The Reserve Bank on Thursday unexpectedly kept benchmark interest rates unchanged on concerns of headline inflation breaching its medium-term target, despite a worrying slowdown in the economy.
After five consecutive cuts in interest rates this year, the six-member monetary policy committee (MPC) headed by RBI Governor Shaktikanta Das unanimously voted to hold the key repo rate at 5.15 per cent and reverse repo rate at 4.90 per cent.
Bankers and economists had widely expected the central bank to cut rates for a sixth time to support a slowing economy, whose growth rate slipped further to a six-year low of 4.5 per cent in the September quarter from 7 per cent a year back.
The RBI reiterated it would maintain an accommodative stance as long as it is necessary to revive economic growth but cut its GDP growth forecast to 5 per cent for the 2019-20 fiscal year (April to March) from 6 per cent earlier estimate.
"The MPC recognises that there is monetary policy space for future action. However, given the evolving growth-inflation dynamics, the MPC felt it appropriate to take a pause at this juncture," the committee said in a statement.
Das said this was a "temporary pause" in the interest rate cutting cycle and the MPC will be better placed to decide on it in February after more data comes in and the government brings out its Budget for 2020-21.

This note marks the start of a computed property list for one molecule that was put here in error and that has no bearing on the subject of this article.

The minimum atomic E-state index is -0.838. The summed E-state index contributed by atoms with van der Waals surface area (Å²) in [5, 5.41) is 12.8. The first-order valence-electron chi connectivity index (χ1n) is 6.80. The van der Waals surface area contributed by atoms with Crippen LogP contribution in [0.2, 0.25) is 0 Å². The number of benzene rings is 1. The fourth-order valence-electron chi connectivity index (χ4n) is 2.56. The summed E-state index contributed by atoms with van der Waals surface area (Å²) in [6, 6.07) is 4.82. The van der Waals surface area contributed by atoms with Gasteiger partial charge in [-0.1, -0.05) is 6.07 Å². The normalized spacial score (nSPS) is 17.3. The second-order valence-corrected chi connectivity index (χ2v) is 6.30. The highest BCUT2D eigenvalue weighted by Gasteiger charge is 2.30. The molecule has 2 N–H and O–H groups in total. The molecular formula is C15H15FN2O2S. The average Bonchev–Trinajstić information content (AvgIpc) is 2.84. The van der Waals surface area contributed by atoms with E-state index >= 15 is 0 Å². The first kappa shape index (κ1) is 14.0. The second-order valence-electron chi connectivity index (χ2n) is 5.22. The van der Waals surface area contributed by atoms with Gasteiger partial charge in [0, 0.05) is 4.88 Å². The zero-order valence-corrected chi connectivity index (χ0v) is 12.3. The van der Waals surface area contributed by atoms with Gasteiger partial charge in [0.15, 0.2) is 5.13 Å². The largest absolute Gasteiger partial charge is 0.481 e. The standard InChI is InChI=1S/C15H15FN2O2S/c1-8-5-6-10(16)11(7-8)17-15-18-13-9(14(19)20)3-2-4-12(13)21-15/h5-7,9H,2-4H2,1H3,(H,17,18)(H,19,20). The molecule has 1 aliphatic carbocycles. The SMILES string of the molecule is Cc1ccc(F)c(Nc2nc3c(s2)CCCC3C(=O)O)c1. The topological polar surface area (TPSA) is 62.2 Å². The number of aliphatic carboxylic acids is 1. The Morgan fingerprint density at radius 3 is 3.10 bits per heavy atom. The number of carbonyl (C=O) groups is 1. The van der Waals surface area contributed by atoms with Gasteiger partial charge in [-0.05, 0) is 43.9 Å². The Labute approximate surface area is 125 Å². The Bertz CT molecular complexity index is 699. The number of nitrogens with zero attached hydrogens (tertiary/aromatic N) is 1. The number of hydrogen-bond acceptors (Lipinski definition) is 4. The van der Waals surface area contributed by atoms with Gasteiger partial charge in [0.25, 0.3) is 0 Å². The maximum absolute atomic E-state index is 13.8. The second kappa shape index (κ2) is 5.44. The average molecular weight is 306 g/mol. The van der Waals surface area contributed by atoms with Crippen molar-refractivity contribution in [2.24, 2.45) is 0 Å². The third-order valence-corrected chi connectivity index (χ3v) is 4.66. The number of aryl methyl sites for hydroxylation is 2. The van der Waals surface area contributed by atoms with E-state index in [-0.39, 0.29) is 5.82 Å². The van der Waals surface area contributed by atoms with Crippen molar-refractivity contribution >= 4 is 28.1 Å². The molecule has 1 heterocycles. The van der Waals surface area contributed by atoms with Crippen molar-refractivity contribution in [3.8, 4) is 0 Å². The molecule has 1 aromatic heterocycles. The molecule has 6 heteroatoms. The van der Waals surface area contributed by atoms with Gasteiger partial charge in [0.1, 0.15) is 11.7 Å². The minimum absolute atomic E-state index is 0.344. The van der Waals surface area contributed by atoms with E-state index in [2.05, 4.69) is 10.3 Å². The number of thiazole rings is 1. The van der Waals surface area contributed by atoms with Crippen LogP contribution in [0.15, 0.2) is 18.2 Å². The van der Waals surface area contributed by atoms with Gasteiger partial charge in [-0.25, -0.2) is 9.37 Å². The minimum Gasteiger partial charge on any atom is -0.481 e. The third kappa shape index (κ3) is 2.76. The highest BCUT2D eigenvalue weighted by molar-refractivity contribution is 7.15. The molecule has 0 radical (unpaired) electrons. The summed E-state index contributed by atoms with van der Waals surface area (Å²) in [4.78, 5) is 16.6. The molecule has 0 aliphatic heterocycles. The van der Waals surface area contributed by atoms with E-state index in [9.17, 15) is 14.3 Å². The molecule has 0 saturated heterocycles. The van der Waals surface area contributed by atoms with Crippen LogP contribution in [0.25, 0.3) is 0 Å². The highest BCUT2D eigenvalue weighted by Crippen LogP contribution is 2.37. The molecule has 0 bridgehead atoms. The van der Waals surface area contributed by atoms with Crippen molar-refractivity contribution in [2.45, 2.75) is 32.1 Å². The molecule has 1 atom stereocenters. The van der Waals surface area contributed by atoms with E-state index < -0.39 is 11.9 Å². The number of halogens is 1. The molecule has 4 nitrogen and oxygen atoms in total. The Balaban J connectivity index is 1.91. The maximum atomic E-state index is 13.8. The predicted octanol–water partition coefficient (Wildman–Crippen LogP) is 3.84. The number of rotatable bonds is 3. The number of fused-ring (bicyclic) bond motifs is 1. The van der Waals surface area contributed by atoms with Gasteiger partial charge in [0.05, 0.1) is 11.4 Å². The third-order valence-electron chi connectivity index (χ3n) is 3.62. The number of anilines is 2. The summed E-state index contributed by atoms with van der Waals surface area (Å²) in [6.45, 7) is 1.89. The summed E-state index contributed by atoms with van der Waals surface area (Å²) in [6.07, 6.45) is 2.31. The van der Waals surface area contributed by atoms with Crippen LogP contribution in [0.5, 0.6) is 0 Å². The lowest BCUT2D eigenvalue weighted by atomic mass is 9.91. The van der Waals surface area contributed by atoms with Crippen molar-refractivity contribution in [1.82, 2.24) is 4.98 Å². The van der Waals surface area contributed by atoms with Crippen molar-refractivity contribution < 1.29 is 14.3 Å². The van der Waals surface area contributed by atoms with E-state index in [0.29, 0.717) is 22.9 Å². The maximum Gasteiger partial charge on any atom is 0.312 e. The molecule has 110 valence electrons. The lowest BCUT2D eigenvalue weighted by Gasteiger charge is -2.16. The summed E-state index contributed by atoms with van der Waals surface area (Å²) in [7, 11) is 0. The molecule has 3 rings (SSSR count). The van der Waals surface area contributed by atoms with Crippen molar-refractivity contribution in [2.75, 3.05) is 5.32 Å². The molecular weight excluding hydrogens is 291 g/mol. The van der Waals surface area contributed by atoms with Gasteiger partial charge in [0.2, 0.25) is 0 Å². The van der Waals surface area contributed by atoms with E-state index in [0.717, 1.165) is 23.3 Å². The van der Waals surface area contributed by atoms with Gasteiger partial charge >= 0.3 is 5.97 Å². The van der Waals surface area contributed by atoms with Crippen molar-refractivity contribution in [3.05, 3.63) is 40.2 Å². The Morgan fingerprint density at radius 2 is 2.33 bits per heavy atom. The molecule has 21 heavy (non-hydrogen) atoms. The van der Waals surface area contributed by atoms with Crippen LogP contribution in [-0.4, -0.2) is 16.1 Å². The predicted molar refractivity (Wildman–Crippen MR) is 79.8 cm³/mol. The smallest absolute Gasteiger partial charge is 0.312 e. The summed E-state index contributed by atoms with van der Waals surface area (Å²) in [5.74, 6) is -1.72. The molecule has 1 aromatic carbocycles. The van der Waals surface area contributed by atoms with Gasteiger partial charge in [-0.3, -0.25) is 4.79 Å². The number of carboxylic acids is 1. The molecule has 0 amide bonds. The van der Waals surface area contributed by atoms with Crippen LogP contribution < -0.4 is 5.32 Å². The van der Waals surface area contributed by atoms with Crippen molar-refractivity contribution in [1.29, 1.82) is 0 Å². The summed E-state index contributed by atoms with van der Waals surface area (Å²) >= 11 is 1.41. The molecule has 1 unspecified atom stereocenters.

"Let the impact of 135 basis point cut play out more," he said adding timing was important rather than mechanically cutting rates.
In the five reductions this year, the RBI has cut key interest rate by a total of 135 basis points.
"The need at this juncture is to address impediments, which are holding back investments," the RBI said.
Stating that headline inflation at 4.6 per cent in October was "much higher than expected," the central bank raised upwards its inflation forecast for the second half of the fiscal year to 5.1-4.7 per cent from 3.5-3.7 per cent seen previously.
Inflation in October for the first time in more than a year breached the RBI's 4 per cent medium-term target. This primarily was due to uptick in prices of vegetables such as onion and tomatoes, Das said.
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